First let me recapitulate the method from my point of view.

We start with as usual with a function and want to obtain a superfunction of it, i.e. a function that satisfies

(1) .

Now by differentiating once we get

expanding twice:

and generally by induction:

making our new variable:

To extend the product to non-integer we have a look at the sum

(2)

Extending the sum to non-integer boundaries

The sum can extended to non-integer values via Faulhaber's formula which provides the sum for monomials:

,

where is the -th Bernoulli polynomial with the Bernoulli numbers.

The sum operator is linear for natural boundaries so one can extend Faulhaber's formula to linear combinations of monomials (also called polynomials ), and finally to powerseries. So for non-integer we define for

the extended sum .

To simplify the matter we can define the antidifference or indefinite sum:

and get

Extended sum and shifts

We hope that the extended sum behaves like a normal sum with integer boundaries, e.g. we want to have

(3) .

We show it for polynomials. Let be a polynomial of degree , then we know that (3) is satisfied for all integers and both sides are polynomials of maximal degree in . But equality at different points already implies the equality of both polynomials.

Hence not only for integer but for every the equality holds.

This than carries over to powerseries (as limit of a polynomial sequence) if no convergence issues arise.

This property lets us formulate (2) in a much nicer way by applying (3) with and afterwards setting :

(4)

Uniqueness of extended sum superfunction

Sketch of proof:

Let beside be another at analytic super-exponential (1) that satisfies (2). We further assume and to be invertible at and . We set in a vicinity of , so there.

and by (1) so for integer .

So put into (4), with :

the left difference can be replaced with (4), knowing :

(5)

Now consider the forward difference

.

Hence

for any up to perhaps a constant, so

.

Now we apply this to (5):

together with and this gives and , so and .

We start with as usual with a function and want to obtain a superfunction of it, i.e. a function that satisfies

(1) .

Now by differentiating once we get

expanding twice:

and generally by induction:

making our new variable:

To extend the product to non-integer we have a look at the sum

(2)

Extending the sum to non-integer boundaries

The sum can extended to non-integer values via Faulhaber's formula which provides the sum for monomials:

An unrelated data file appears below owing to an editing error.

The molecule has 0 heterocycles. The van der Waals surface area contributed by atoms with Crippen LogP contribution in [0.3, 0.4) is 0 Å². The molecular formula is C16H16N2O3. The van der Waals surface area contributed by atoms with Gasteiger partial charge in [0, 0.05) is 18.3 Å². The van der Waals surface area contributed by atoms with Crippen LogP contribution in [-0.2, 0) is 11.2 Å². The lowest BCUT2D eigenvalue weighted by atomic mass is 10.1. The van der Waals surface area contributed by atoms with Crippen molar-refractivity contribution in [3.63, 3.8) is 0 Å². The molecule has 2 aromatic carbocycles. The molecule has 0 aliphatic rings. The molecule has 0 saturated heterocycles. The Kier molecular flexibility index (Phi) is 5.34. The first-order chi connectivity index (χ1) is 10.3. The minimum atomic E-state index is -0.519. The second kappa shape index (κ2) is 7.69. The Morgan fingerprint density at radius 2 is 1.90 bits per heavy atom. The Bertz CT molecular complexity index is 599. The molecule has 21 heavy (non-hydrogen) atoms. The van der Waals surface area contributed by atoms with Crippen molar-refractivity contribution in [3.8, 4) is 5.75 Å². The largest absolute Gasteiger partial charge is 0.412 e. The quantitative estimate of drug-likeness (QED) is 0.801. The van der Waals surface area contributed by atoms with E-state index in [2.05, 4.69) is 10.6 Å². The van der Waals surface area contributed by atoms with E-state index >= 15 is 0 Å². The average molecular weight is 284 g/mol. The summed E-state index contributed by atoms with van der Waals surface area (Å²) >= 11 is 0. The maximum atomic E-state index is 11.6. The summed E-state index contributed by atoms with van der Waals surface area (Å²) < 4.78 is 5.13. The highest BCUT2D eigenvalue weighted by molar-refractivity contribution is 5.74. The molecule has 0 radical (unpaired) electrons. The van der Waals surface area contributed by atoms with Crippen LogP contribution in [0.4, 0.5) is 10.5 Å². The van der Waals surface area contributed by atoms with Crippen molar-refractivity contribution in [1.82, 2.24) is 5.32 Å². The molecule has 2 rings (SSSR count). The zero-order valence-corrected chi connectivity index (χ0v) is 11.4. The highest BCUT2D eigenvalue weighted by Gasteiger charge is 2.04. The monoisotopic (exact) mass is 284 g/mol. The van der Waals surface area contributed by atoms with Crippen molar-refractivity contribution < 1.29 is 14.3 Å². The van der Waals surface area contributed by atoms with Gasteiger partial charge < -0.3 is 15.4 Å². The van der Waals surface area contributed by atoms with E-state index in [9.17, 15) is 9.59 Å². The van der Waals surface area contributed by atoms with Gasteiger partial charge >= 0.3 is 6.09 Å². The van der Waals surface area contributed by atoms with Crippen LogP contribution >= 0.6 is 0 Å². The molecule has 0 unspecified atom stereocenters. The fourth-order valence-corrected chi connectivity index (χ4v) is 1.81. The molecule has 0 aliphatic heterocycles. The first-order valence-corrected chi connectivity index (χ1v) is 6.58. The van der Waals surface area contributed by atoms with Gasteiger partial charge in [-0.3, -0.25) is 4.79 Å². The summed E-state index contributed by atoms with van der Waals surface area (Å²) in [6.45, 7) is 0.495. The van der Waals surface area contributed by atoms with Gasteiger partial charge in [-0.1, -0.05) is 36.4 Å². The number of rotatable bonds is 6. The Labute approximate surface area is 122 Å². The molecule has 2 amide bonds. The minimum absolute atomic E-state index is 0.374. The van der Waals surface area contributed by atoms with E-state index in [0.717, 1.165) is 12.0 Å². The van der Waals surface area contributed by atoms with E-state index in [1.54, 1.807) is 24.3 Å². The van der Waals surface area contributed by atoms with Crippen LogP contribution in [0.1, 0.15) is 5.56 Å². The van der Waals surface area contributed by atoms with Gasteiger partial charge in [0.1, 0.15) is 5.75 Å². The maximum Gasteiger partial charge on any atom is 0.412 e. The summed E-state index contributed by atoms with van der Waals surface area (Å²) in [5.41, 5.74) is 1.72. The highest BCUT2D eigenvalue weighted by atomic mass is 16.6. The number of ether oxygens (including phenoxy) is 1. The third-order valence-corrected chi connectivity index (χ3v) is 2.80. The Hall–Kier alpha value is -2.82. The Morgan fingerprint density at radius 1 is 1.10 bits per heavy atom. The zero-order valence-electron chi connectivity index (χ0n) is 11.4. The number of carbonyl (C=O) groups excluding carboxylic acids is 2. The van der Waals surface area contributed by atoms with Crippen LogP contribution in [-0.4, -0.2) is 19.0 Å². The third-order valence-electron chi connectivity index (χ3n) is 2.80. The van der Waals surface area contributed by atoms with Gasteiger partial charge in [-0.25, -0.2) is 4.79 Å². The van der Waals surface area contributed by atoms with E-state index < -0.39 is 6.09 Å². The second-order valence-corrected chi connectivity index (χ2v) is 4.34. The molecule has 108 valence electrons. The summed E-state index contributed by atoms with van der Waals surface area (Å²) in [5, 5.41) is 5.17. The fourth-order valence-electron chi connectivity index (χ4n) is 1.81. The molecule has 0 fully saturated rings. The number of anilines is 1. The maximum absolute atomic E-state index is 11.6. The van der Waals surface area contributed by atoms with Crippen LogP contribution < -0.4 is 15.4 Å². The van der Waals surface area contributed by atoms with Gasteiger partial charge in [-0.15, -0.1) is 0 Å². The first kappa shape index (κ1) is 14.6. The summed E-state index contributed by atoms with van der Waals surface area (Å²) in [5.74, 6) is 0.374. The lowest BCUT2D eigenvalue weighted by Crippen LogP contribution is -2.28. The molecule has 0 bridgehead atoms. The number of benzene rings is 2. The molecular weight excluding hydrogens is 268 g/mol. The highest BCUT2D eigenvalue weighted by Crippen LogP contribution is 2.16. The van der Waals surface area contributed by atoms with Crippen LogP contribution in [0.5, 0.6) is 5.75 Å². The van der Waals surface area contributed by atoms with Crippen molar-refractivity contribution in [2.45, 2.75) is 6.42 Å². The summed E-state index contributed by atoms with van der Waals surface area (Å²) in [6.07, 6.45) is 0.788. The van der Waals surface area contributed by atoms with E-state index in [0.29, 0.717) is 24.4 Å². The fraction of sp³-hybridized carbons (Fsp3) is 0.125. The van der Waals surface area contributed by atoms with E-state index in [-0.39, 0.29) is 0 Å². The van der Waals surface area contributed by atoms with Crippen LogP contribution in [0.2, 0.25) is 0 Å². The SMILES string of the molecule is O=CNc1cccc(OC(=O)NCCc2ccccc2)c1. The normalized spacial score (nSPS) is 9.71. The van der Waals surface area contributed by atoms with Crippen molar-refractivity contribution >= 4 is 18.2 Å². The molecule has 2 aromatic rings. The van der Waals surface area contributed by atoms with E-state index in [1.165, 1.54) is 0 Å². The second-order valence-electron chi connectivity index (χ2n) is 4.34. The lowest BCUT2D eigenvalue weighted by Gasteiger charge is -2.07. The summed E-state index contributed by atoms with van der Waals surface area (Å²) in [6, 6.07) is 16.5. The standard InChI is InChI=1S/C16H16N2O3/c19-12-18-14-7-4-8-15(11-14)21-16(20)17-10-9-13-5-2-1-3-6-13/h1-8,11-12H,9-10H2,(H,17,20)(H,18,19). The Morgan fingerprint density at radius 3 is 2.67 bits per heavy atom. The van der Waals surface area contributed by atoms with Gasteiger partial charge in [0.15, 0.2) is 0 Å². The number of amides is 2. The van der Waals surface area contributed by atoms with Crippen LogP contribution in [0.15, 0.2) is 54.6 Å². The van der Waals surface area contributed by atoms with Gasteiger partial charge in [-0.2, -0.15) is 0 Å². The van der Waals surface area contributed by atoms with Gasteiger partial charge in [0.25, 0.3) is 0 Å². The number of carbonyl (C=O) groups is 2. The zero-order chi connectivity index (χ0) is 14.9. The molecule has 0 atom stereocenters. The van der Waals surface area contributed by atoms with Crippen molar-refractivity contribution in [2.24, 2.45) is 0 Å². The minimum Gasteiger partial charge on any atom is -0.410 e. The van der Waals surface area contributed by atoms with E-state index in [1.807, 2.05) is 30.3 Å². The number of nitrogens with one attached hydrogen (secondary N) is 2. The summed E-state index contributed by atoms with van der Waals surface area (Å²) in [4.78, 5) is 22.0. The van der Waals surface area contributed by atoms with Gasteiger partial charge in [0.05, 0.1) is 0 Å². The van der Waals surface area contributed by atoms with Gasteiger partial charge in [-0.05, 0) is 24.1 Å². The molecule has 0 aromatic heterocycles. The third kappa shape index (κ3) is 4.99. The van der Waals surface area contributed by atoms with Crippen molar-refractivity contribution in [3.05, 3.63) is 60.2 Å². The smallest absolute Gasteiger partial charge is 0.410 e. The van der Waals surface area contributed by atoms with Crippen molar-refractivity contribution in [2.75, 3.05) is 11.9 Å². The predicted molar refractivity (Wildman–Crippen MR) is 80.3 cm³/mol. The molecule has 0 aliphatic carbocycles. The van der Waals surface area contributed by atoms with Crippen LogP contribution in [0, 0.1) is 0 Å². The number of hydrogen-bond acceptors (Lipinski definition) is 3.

,

where is the -th Bernoulli polynomial with the Bernoulli numbers.

The sum operator is linear for natural boundaries so one can extend Faulhaber's formula to linear combinations of monomials (also called polynomials ), and finally to powerseries. So for non-integer we define for

the extended sum .

To simplify the matter we can define the antidifference or indefinite sum:

and get

Extended sum and shifts

We hope that the extended sum behaves like a normal sum with integer boundaries, e.g. we want to have

(3) .

We show it for polynomials. Let be a polynomial of degree , then we know that (3) is satisfied for all integers and both sides are polynomials of maximal degree in . But equality at different points already implies the equality of both polynomials.

Hence not only for integer but for every the equality holds.

This than carries over to powerseries (as limit of a polynomial sequence) if no convergence issues arise.

This property lets us formulate (2) in a much nicer way by applying (3) with and afterwards setting :

(4)

Uniqueness of extended sum superfunction

Sketch of proof:

Let beside be another at analytic super-exponential (1) that satisfies (2). We further assume and to be invertible at and . We set in a vicinity of , so there.

and by (1) so for integer .

So put into (4), with :

the left difference can be replaced with (4), knowing :

(5)

Now consider the forward difference

.

Hence

for any up to perhaps a constant, so

.

Now we apply this to (5):

together with and this gives and , so and .